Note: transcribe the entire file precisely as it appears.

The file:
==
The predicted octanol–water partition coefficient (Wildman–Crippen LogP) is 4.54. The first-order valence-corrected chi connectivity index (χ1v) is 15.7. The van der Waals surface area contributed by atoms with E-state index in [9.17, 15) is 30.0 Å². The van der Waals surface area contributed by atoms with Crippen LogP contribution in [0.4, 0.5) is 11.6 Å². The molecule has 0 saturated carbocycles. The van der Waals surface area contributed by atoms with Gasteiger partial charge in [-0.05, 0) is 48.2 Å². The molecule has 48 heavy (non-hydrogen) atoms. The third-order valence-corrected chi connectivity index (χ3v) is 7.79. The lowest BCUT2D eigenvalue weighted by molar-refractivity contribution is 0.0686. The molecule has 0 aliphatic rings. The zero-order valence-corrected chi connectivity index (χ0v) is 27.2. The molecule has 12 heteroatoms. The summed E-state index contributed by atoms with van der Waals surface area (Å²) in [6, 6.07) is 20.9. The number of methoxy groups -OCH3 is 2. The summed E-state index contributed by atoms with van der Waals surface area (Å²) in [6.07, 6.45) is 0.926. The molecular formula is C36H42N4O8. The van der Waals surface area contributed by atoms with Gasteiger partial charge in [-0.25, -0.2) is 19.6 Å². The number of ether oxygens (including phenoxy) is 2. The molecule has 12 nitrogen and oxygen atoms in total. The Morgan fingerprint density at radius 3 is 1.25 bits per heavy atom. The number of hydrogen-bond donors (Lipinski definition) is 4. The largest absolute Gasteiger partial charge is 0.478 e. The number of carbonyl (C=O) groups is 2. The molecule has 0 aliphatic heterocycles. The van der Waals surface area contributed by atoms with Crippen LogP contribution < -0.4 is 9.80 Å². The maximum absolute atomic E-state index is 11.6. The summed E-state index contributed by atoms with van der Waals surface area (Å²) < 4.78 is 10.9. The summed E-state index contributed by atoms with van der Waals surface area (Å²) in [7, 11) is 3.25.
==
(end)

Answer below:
The predicted octanol–water partition coefficient (Wildman–Crippen LogP) is 4.54. The first-order valence-corrected chi connectivity index (χ1v) is 15.7. The van der Waals surface area contributed by atoms with E-state index in [9.17, 15) is 30.0 Å². The van der Waals surface area contributed by atoms with Crippen LogP contribution in [0.4, 0.5) is 11.6 Å². The molecule has 0 saturated carbocycles. The van der Waals surface area contributed by atoms with Gasteiger partial charge in [-0.05, 0) is 48.2 Å². The molecule has 48 heavy (non-hydrogen) atoms. The third-order valence-corrected chi connectivity index (χ3v) is 7.79. The lowest BCUT2D eigenvalue weighted by molar-refractivity contribution is 0.0686. The molecule has 0 aliphatic rings. The zero-order valence-corrected chi connectivity index (χ0v) is 27.2. The molecule has 12 heteroatoms. The summed E-state index contributed by atoms with van der Waals surface area (Å²) in [6, 6.07) is 20.9. The number of methoxy groups -OCH3 is 2. The summed E-state index contributed by atoms with van der Waals surface area (Å²) in [6.07, 6.45) is 0.926. The molecular formula is C36H42N4O8. The van der Waals surface area contributed by atoms with Gasteiger partial charge in [-0.25, -0.2) is 19.6 Å². The number of ether oxygens (including phenoxy) is 2. The molecule has 12 nitrogen and oxygen atoms in total. The Morgan fingerprint density at radius 3 is 1.25 bits per heavy atom. The number of hydrogen-bond donors (Lipinski definition) is 4. The largest absolute Gasteiger partial charge is 0.478 e. The number of carbonyl (C=O) groups is 2. The molecule has 0 aliphatic heterocycles. The van der Waals surface area contributed by atoms with Crippen LogP contribution < -0.4 is 9.80 Å². The maximum absolute atomic E-state index is 11.6. The summed E-state index contributed by atoms with van der Waals surface area (Å²) < 4.78 is 10.9. The summed E-state index contributed by atoms with van der Waals surface area (Å²) in [7, 11) is 3.25.